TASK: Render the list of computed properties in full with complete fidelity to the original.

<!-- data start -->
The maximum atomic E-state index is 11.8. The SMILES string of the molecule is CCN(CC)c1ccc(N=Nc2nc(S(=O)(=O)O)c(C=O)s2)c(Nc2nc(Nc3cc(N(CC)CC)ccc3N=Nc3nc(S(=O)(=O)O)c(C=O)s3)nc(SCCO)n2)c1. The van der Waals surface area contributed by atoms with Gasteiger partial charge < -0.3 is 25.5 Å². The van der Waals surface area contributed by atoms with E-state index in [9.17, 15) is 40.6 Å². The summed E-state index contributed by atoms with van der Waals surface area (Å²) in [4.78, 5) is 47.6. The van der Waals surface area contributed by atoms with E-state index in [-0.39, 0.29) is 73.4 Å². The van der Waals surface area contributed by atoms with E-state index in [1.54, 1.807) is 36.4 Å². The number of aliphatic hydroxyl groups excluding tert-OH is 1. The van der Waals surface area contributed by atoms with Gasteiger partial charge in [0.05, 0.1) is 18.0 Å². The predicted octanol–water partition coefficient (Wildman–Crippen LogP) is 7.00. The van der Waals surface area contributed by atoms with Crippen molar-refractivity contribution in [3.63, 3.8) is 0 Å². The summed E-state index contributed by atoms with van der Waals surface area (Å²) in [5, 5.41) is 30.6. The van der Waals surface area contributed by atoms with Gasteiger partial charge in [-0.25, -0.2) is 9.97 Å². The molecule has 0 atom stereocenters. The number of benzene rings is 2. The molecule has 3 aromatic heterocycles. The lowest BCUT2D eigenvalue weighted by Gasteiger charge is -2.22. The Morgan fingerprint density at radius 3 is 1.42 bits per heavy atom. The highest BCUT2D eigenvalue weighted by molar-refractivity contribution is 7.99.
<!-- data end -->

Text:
The maximum atomic E-state index is 11.8. The SMILES string of the molecule is CCN(CC)c1ccc(N=Nc2nc(S(=O)(=O)O)c(C=O)s2)c(Nc2nc(Nc3cc(N(CC)CC)ccc3N=Nc3nc(S(=O)(=O)O)c(C=O)s3)nc(SCCO)n2)c1. The van der Waals surface area contributed by atoms with Gasteiger partial charge < -0.3 is 25.5 Å². The van der Waals surface area contributed by atoms with E-state index in [9.17, 15) is 40.6 Å². The summed E-state index contributed by atoms with van der Waals surface area (Å²) in [4.78, 5) is 47.6. The van der Waals surface area contributed by atoms with E-state index in [-0.39, 0.29) is 73.4 Å². The van der Waals surface area contributed by atoms with E-state index in [1.54, 1.807) is 36.4 Å². The number of aliphatic hydroxyl groups excluding tert-OH is 1. The van der Waals surface area contributed by atoms with Gasteiger partial charge in [0.05, 0.1) is 18.0 Å². The predicted octanol–water partition coefficient (Wildman–Crippen LogP) is 7.00. The van der Waals surface area contributed by atoms with Crippen molar-refractivity contribution in [3.63, 3.8) is 0 Å². The summed E-state index contributed by atoms with van der Waals surface area (Å²) in [5, 5.41) is 30.6. The van der Waals surface area contributed by atoms with Gasteiger partial charge in [-0.25, -0.2) is 9.97 Å². The molecule has 0 atom stereocenters. The number of benzene rings is 2. The molecule has 3 aromatic heterocycles. The lowest BCUT2D eigenvalue weighted by Gasteiger charge is -2.22. The Morgan fingerprint density at radius 3 is 1.42 bits per heavy atom. The highest BCUT2D eigenvalue weighted by molar-refractivity contribution is 7.99.